Deer can cause severe damage to gardens in rural and suburban areas. They feed on many vegetables and flowers, stripping off new growth and often eating the entire plant. Deer may also browse on the tender bark, leaves, and twigs of shrubs and trees. Usually they feed on tree buds and bark during the winter or when other sources of food are scarce. The males may damage trees by rubbing their antlers on the trunks and branches. While feeding, they may trample on plants.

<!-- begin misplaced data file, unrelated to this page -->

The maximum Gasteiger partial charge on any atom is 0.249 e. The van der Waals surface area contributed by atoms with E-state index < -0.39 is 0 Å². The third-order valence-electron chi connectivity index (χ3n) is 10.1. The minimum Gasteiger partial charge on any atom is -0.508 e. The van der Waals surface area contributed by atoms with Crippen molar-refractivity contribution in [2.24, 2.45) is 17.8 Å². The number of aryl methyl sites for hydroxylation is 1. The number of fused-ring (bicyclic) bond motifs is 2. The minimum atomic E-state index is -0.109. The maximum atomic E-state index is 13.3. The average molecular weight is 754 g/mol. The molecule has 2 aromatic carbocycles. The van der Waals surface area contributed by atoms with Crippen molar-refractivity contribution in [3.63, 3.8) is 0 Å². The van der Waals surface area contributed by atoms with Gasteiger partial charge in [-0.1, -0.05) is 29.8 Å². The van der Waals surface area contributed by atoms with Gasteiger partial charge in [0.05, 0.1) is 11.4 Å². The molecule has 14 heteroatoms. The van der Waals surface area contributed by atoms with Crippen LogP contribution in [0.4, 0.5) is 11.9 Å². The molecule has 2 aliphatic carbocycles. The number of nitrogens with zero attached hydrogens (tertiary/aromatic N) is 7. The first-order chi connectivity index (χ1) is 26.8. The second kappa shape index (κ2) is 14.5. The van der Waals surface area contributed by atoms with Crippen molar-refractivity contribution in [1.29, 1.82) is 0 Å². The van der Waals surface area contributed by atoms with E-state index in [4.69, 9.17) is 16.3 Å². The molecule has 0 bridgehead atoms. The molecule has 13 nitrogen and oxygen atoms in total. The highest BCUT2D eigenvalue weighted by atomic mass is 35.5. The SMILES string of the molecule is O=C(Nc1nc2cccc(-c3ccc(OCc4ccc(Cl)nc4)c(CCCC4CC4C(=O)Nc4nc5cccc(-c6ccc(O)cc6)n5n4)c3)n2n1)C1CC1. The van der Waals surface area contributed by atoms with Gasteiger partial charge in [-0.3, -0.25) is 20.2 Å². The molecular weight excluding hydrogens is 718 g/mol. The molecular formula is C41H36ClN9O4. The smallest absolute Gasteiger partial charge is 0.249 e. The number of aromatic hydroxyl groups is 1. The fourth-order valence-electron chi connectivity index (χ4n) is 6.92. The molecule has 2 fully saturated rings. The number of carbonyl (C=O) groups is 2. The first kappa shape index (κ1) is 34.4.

To prevent deer damage use Ortho® Deer B Gon® Deer & Rabbit Repellent according to label instructions. Additional options include: Mesh fences: A fence made of plastic mesh is quite effective yet less visible than other fences, especially in wooded or brushy country. Most mesh is about 2×2 inches. The mesh is lightweight, inexpensive, and easier to install than metal fencing. It can be attached to trees in wooded areas. Slanted fences: A slanted fence may also be used. Although deer are good high jumpers, they will not jump a barricade that is both high and wide. You can keep deer out with a fence that is only 4 feet high if it is also 4 feet wide. Anchor 6-foot steel posts in the ground 30 to 40 feet apart, burying the bottom third of the post. Attach a heavy guy wire along the top. Stretch 6-foot-wide wire-mesh fencing at a 45°F angle along the posts, securing the mesh with stakes at the bottom and attaching it to the guy wires at the top. Build the fence so that the deer will approach it from the side where the posts are anchored. If you live in an area where snowfall is heavy, wire mesh is likely to be crushed by settling snowpack. Instead, use smooth wire stretched horizontally 4 inches apart.